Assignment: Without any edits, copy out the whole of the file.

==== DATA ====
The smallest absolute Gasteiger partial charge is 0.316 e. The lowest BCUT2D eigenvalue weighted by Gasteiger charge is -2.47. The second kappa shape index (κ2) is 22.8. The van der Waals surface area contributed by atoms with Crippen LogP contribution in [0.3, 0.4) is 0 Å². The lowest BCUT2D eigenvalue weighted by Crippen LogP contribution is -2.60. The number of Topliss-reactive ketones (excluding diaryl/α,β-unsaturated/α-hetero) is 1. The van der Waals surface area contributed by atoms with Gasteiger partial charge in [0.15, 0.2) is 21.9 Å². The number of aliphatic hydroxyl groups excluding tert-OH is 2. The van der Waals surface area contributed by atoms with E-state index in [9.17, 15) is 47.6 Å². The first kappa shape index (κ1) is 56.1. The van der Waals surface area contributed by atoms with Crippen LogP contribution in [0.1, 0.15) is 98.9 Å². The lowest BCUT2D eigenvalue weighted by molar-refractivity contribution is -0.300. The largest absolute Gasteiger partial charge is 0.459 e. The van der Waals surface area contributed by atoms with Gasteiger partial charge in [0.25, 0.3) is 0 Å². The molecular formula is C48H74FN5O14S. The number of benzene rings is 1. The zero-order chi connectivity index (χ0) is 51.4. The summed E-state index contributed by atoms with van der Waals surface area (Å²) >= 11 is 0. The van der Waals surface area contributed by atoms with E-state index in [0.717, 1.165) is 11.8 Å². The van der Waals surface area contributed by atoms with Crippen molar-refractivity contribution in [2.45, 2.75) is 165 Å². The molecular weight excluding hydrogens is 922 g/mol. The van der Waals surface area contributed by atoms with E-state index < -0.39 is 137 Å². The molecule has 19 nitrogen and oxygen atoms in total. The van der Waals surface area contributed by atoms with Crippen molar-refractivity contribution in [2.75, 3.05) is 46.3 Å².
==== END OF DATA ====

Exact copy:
The smallest absolute Gasteiger partial charge is 0.316 e. The lowest BCUT2D eigenvalue weighted by Gasteiger charge is -2.47. The second kappa shape index (κ2) is 22.8. The van der Waals surface area contributed by atoms with Crippen LogP contribution in [0.3, 0.4) is 0 Å². The lowest BCUT2D eigenvalue weighted by Crippen LogP contribution is -2.60. The number of Topliss-reactive ketones (excluding diaryl/α,β-unsaturated/α-hetero) is 1. The van der Waals surface area contributed by atoms with Gasteiger partial charge in [0.15, 0.2) is 21.9 Å². The number of aliphatic hydroxyl groups excluding tert-OH is 2. The van der Waals surface area contributed by atoms with E-state index in [9.17, 15) is 47.6 Å². The first kappa shape index (κ1) is 56.1. The van der Waals surface area contributed by atoms with Crippen LogP contribution in [0.1, 0.15) is 98.9 Å². The lowest BCUT2D eigenvalue weighted by molar-refractivity contribution is -0.300. The largest absolute Gasteiger partial charge is 0.459 e. The van der Waals surface area contributed by atoms with Gasteiger partial charge in [0.25, 0.3) is 0 Å². The molecular formula is C48H74FN5O14S. The number of benzene rings is 1. The zero-order chi connectivity index (χ0) is 51.4. The summed E-state index contributed by atoms with van der Waals surface area (Å²) >= 11 is 0. The van der Waals surface area contributed by atoms with E-state index in [0.717, 1.165) is 11.8 Å². The van der Waals surface area contributed by atoms with Crippen molar-refractivity contribution in [2.45, 2.75) is 165 Å². The molecular weight excluding hydrogens is 922 g/mol. The van der Waals surface area contributed by atoms with E-state index < -0.39 is 137 Å². The molecule has 19 nitrogen and oxygen atoms in total. The van der Waals surface area contributed by atoms with Crippen molar-refractivity contribution in [2.75, 3.05) is 46.3 Å².